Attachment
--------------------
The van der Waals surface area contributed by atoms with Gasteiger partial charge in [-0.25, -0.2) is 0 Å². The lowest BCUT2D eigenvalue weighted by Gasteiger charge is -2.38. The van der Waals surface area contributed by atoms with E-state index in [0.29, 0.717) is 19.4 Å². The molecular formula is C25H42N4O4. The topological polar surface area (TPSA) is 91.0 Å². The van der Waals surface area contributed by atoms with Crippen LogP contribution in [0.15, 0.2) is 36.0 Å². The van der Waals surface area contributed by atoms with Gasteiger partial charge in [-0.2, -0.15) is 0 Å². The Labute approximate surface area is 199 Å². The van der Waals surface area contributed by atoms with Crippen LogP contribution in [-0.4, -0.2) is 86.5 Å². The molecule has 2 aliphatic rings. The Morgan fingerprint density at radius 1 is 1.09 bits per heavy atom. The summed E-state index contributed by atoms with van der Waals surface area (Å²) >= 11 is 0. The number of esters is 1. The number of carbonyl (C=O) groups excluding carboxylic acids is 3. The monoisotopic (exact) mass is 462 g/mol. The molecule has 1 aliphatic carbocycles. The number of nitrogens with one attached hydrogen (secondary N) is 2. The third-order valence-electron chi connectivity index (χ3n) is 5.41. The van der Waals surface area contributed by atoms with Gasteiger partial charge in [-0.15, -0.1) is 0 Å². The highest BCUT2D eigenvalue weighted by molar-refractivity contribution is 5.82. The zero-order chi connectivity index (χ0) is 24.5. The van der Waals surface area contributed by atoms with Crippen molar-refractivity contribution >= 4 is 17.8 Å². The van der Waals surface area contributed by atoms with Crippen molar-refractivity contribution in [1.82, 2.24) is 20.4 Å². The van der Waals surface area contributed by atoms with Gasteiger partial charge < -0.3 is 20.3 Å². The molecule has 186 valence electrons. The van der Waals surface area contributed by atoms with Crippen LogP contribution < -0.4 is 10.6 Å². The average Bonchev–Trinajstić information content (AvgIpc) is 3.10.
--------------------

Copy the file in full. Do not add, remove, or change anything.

The van der Waals surface area contributed by atoms with Gasteiger partial charge in [-0.25, -0.2) is 0 Å². The lowest BCUT2D eigenvalue weighted by Gasteiger charge is -2.38. The van der Waals surface area contributed by atoms with E-state index in [0.29, 0.717) is 19.4 Å². The molecular formula is C25H42N4O4. The topological polar surface area (TPSA) is 91.0 Å². The van der Waals surface area contributed by atoms with Crippen LogP contribution in [0.15, 0.2) is 36.0 Å². The van der Waals surface area contributed by atoms with Gasteiger partial charge in [-0.2, -0.15) is 0 Å². The Labute approximate surface area is 199 Å². The van der Waals surface area contributed by atoms with Crippen LogP contribution in [-0.4, -0.2) is 86.5 Å². The molecule has 2 aliphatic rings. The Morgan fingerprint density at radius 1 is 1.09 bits per heavy atom. The summed E-state index contributed by atoms with van der Waals surface area (Å²) >= 11 is 0. The number of esters is 1. The number of carbonyl (C=O) groups excluding carboxylic acids is 3. The monoisotopic (exact) mass is 462 g/mol. The molecule has 1 aliphatic carbocycles. The number of nitrogens with one attached hydrogen (secondary N) is 2. The third-order valence-electron chi connectivity index (χ3n) is 5.41. The van der Waals surface area contributed by atoms with Gasteiger partial charge in [-0.15, -0.1) is 0 Å². The highest BCUT2D eigenvalue weighted by molar-refractivity contribution is 5.82. The zero-order chi connectivity index (χ0) is 24.5. The van der Waals surface area contributed by atoms with Crippen molar-refractivity contribution >= 4 is 17.8 Å². The van der Waals surface area contributed by atoms with Crippen molar-refractivity contribution in [1.82, 2.24) is 20.4 Å². The van der Waals surface area contributed by atoms with Gasteiger partial charge < -0.3 is 20.3 Å². The molecule has 186 valence electrons. The van der Waals surface area contributed by atoms with Crippen LogP contribution < -0.4 is 10.6 Å². The average Bonchev–Trinajstić information content (AvgIpc) is 3.10.